Royalton Library, State at Crossroads Over Safety Code as Upgrades Paused

  • Renovations at the Royalton Memorial Library are on hold. The building is not handicapped-accessible. (Valley News - Jennifer Hauck) Copyright Valley News. May not be reprinted or used online without permission. Send requests to Jennifer Hauck

Valley News Staff Writer
Published: 4/27/2018 12:09:06 AM
Modified: 4/27/2018 11:19:15 AM

South Royalton — The Vermont State Fire Marshal’s Office says it has not been cracking down on fire code violations at the Royalton Memorial Library because upcoming renovations are expected to resolve safety issues — renovations that the Royalton Selectboard put on hold earlier this month, citing unexpectedly high construction bids.

Bruce Martin, the state fire marshal’s regional manager in Springfield, Vt., said his office had allowed the library to remain open, but would not do so indefinitely.

“For a small library that has pretty low use and has pretty low risk, we can say, ‘We can give you time,’ but it’s not open-ended,” he said in a phone interview on Tuesday.

All the same, he added in a later email, “We have no intention of seeking closure of the library, or any other enforcement action given the prospect of major improvements to the building. I have communicated this to the Royalton Selectboard.”

Voters approved a $750,000 bond to renovate and upgrade the library in October, and the nonprofit library board also has raised some $460,000 in donations and grants toward the project.

But the Selectboard on April 11 voted to fire the library’s architect and hire another architect, Frank “Jay” Barrett, as an adviser while it decides how to handle construction bids that came in at least $250,000 above the expected cost.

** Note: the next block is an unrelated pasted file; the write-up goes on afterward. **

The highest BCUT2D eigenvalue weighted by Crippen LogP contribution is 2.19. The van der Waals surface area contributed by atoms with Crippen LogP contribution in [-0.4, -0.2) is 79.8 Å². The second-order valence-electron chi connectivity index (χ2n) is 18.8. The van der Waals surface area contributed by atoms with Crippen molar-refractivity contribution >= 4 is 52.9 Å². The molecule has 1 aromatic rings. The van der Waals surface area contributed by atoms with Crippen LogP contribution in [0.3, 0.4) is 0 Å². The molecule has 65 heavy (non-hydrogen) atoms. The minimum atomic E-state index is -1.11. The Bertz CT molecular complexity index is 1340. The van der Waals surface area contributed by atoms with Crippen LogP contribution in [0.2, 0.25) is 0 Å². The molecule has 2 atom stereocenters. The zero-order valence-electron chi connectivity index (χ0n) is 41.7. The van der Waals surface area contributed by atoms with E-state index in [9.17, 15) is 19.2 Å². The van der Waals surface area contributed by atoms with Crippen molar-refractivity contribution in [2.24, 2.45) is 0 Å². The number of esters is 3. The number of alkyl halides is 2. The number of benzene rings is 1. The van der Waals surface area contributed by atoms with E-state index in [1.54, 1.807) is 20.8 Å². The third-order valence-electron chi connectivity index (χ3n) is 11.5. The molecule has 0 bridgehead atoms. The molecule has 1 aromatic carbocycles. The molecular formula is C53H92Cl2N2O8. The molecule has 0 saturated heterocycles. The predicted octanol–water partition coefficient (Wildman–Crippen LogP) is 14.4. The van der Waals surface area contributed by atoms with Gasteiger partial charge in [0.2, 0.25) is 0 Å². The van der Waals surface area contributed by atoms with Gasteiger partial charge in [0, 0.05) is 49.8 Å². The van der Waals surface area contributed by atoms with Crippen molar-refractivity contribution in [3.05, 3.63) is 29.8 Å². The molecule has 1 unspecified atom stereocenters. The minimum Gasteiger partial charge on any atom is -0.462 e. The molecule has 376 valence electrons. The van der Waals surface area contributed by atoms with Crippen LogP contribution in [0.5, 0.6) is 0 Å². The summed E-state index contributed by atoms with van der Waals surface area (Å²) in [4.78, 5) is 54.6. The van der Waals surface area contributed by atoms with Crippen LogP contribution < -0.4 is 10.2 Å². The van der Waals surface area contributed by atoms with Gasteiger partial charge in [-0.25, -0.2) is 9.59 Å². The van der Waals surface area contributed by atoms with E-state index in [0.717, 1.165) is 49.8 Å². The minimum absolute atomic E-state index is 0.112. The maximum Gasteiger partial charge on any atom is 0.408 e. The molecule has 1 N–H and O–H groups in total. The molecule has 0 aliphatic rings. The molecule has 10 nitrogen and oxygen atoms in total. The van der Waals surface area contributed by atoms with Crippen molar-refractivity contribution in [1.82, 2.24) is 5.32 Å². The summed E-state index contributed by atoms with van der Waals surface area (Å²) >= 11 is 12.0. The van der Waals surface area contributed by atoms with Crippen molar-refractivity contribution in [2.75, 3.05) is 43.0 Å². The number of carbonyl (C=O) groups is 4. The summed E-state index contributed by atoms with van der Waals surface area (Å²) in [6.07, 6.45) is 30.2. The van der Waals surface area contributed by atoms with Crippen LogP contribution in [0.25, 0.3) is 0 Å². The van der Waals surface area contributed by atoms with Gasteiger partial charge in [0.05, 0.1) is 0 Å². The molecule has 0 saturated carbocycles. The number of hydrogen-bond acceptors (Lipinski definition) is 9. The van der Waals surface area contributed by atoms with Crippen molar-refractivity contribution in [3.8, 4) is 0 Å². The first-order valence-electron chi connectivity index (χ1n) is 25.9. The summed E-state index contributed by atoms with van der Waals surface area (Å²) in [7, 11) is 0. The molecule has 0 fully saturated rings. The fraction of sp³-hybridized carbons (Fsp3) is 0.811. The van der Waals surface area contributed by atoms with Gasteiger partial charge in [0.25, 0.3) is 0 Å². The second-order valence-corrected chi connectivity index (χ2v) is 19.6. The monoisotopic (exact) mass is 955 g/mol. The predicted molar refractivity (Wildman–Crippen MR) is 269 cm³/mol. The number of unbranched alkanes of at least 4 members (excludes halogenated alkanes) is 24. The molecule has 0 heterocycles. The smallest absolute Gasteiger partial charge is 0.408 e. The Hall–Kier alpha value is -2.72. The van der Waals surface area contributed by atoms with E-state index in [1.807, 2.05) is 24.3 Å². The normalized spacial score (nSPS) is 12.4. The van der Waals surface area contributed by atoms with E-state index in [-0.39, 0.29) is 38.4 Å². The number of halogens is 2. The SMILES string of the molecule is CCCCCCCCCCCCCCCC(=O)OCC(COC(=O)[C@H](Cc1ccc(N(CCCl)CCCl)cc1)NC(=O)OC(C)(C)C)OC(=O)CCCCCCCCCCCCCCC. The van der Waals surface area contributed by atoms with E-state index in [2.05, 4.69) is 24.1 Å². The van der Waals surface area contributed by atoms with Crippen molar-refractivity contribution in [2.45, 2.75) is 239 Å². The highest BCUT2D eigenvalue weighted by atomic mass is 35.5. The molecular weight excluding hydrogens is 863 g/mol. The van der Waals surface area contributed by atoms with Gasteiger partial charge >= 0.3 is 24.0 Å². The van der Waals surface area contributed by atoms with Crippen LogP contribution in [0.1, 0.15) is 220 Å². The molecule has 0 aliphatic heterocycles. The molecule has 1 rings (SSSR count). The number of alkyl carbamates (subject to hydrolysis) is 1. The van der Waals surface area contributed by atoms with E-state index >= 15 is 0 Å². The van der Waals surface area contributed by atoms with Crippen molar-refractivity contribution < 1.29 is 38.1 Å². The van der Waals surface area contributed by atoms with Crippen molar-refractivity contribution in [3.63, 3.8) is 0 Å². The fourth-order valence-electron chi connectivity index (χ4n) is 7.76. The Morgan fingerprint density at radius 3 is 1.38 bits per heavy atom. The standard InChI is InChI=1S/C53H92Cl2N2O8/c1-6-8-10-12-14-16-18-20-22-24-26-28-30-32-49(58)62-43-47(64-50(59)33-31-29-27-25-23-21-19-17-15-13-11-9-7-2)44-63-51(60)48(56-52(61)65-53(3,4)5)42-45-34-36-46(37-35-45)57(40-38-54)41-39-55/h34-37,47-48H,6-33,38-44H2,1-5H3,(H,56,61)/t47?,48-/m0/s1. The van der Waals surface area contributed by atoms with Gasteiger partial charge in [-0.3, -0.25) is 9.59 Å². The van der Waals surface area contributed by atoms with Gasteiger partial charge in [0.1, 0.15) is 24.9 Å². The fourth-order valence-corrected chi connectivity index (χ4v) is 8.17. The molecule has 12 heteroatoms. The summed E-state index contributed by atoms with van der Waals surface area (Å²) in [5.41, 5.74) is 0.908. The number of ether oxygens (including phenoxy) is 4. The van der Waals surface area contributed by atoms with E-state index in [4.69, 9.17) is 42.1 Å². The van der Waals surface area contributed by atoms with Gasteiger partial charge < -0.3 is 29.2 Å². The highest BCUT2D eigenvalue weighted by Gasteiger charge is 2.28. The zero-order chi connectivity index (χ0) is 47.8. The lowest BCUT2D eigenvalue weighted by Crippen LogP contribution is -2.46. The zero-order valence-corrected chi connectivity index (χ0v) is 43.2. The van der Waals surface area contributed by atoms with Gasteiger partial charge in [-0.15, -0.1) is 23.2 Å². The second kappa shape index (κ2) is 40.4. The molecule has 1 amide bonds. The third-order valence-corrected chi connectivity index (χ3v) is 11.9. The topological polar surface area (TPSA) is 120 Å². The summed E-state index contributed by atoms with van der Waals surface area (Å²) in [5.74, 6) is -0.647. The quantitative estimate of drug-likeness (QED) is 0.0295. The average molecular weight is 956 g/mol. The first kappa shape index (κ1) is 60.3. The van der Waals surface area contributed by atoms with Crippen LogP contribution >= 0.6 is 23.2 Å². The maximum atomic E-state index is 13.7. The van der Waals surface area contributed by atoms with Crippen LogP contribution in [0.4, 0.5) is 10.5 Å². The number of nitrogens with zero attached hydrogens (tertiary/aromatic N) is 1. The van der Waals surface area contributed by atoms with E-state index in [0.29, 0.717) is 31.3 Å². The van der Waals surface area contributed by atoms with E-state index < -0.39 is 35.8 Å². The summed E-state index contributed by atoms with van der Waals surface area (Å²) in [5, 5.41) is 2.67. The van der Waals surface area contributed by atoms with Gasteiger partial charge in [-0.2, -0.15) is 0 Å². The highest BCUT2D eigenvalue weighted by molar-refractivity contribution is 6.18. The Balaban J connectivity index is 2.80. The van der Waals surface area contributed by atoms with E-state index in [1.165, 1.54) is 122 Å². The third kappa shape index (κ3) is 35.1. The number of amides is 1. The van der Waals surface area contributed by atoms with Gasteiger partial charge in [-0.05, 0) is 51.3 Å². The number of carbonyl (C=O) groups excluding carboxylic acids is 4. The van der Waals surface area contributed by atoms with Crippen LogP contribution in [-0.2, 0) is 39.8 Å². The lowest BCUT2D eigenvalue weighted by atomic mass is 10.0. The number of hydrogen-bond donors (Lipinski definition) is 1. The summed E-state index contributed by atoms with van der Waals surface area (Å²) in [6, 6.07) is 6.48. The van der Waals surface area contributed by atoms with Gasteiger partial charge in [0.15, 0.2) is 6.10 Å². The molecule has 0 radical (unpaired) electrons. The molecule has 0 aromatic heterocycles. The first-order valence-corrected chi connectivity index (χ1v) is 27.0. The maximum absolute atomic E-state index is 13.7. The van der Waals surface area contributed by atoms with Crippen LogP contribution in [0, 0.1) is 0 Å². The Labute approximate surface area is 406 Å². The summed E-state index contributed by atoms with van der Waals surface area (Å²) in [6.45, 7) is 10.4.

Board members and library trustees hashed out the matter in a tense meeting last week, and agreed to hold a public hearing on Wednesday in the Royalton Academy Building.

Built in the early 1920s, the library is on the National Register of Historic Places as part of the South Royalton Historic District, but has outdated heating systems and code compliance issues. Discussions about renovations have continued for at least 20 years.

Martin said a complaint about fire code and access issues at the library was filed in 2014, when renovations still were under discussion. His office’s report from the time cites numerous compliance challenges, including stair safety, lighting of travel paths, and the maintenance of a secure boiler room.

This March, town officials submitted an application for construction based on the latest renovation plans, and the Fire Marshal’s Office granted the permit on April 7, Martin said — just four days before the Selectboard changed architects and called a “timeout” on the project.

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